Nonetheless, over the next few months Benton charged the Trump campaign more than $135,000 in fees and reimbursements, according to a review of Federal Election Commission records. This included rent paid for by the Trump campaign, along with money paid to Benton’s son, his wife, Mary, and his sales training company, The Benton Group.

Benton’s company also goes by the name National Advertising Consultants as well as National Consulting Services Inc. Over the years, Benton has frequently used these entities as brokers for his own campaign ads in Washington state. In these cases, Benton pays himself the standard 15 percent commission.

Here Is Where It Stops Being Funny

The last time the draft was used was toward the end of the Vietnam War in 1973, and today the U.S. armed forces are staffed entirely with volunteers. But in an interview with HuffPost, Painter warned against taking the nation’s current all-volunteer army for granted.

“If we’re going to abolish the draft, let’s abolish it,” he said. “But if we’re not, we need to assume that it could still be used, and that men’s lives are going to be at stake here.”

This is why, for Painter, Benton’s record is particularly worrisome. “We cannot have someone at the top who is not of the utmost integrity,” he said. “Because you effectively get to decide who gets drafted and who doesn’t.”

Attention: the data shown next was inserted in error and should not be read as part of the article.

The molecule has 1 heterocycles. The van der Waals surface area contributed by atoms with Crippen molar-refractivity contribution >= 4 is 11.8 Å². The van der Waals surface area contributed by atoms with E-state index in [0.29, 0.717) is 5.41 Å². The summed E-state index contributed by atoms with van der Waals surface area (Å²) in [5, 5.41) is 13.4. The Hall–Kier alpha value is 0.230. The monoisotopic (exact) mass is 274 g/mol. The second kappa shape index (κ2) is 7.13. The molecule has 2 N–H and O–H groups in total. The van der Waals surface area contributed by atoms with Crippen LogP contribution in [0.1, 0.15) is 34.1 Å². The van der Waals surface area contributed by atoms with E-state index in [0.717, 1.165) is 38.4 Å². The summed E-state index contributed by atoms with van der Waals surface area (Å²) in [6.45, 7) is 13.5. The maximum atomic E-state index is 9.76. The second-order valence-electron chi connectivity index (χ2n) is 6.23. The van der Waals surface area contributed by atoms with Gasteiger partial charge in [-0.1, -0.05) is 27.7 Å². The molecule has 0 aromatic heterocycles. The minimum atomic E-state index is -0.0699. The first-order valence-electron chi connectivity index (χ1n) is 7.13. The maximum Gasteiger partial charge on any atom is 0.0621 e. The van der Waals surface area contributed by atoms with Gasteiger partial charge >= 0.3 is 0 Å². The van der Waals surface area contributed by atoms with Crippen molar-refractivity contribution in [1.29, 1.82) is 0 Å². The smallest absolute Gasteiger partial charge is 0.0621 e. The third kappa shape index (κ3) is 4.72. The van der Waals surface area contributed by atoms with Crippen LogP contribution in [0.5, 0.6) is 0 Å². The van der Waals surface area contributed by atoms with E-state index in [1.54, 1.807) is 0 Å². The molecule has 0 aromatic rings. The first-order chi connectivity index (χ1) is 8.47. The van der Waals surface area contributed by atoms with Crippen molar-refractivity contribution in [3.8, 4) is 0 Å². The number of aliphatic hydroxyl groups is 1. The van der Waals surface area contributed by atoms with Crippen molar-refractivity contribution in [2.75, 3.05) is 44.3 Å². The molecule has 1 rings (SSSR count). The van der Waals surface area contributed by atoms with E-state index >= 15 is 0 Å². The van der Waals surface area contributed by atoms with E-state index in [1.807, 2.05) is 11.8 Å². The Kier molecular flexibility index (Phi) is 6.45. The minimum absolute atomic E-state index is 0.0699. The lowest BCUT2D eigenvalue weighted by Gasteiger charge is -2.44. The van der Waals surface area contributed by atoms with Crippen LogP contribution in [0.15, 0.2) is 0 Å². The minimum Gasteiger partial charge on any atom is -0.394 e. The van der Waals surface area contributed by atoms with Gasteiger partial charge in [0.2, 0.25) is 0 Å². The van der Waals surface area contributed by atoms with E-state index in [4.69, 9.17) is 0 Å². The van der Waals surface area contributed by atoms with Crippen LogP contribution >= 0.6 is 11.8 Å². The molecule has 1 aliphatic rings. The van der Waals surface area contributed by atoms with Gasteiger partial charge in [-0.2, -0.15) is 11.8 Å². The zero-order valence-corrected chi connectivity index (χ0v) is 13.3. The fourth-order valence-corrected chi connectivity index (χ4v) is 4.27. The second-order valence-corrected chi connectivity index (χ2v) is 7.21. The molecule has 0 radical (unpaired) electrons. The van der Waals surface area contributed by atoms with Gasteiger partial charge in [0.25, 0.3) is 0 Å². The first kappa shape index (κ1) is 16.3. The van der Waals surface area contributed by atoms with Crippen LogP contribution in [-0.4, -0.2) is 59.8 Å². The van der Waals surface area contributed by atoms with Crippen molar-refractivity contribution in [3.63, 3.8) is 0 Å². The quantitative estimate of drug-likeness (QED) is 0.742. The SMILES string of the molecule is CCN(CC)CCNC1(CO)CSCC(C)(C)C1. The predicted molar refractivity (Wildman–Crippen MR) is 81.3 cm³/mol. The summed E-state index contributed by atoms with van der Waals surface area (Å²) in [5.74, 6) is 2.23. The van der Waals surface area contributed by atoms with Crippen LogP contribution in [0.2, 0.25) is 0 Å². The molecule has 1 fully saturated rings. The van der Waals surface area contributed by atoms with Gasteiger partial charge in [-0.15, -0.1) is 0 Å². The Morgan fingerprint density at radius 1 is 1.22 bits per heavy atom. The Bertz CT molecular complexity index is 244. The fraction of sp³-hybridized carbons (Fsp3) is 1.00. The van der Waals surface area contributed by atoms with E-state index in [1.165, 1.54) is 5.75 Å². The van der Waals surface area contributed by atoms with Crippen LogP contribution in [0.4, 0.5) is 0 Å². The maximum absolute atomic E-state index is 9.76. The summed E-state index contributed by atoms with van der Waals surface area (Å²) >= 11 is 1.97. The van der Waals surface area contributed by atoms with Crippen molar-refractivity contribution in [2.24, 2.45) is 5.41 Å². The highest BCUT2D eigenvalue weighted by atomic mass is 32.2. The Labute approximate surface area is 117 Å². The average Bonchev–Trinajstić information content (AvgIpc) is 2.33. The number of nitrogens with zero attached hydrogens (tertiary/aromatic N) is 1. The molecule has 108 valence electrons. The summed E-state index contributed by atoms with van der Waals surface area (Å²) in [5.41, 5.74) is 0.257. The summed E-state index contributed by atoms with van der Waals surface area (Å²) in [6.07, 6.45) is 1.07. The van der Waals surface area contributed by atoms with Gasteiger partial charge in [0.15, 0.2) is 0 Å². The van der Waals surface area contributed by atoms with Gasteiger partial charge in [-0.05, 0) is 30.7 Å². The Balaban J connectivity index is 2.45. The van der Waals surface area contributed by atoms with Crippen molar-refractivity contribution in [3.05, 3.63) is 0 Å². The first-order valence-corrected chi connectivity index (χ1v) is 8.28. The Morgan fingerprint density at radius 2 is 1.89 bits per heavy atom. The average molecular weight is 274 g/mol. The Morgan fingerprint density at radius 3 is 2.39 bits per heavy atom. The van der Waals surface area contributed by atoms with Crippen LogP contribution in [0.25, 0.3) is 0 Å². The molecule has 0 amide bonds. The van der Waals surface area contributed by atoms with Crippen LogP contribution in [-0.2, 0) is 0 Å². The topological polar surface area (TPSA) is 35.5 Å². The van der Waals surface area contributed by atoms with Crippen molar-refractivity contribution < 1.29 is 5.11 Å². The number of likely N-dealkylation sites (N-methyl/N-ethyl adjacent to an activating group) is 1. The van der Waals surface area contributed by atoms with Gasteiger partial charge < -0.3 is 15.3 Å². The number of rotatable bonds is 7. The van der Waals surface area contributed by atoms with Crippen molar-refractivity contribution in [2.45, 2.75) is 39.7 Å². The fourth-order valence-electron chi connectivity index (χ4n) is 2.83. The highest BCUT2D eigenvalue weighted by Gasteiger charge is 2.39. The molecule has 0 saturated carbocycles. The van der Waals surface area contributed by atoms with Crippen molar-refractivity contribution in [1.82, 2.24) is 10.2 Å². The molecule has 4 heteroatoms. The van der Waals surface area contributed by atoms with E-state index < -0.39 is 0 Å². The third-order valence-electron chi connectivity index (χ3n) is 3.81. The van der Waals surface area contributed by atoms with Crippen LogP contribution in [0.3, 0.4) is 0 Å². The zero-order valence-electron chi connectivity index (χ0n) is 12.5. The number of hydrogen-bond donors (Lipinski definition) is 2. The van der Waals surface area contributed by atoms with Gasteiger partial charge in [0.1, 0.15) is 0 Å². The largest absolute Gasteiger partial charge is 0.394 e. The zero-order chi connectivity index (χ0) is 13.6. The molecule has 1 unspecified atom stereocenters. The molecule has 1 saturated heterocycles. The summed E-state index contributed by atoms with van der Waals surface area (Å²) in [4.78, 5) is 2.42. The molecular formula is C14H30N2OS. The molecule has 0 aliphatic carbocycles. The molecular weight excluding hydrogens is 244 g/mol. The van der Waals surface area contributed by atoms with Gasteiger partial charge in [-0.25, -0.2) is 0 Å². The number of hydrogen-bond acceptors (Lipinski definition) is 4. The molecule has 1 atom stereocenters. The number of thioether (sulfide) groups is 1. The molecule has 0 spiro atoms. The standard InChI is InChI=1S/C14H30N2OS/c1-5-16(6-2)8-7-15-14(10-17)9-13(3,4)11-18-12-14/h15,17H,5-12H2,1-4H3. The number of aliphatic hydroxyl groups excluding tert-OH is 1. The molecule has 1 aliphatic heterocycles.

Painter also dismissed the notion that the draft board’s relatively small size made the director’s job a less important one, and thus easier for Trump to give to one of his cronies.

“There are plenty of jobs in the Pentagon that would only be activated in the event of a nuclear attack, but those jobs would never be considered less important than others,” Painter said.

In addition to concerns about Benton’s ethics and his temperament, experts noted that there are also more basic questions about his ability to run the agency, which employs 400 full and part-time workers with a budget of roughly $25 million.

“If you have a job that’s relevant to the military, like this one, it’s important to ask, ‘what kind of experience does the nominee have to do this kind of work?” said Alex Howard, deputy director of the nonprofit Sunlight Foundation. “And what kind of experience does this nominee have managing a system with tens of millions of individual records?”

HuffPost put these questions to both Benton and a White House spokeswoman, but neither responded.

For Howard, what’s troubling about this nomination isn’t simply Benton. It’s the entire administration’s attitude towards ethics, hiring, and experience.

“The lack of certain qualifications, which would have been prohibitive to job seekers in previous administrations, are not prohibitive in this one,” he said.

As for the White House’s bizarre announcement about Benton’s experience cleaning up hazardous waste, Howard chalked it up to mismanagement in the White House press office. Still, he said, “these are taxpayer funded positions, so it’s not unreasonable to expect them to be up to the standards of public disclosure. This is nuts and bolts stuff.”

Painter was less forgiving. “If this administration doesn’t understand the difference between disposing of hazardous waste and determining the fate of young men’s lives, then they’ve got bigger problems to deal with than this one nominee,” he said.

This article has been updated to include Benton’s swearing in.

CORRECTION: An earlier version said Benton’s position requires Senate confirmation. It does not.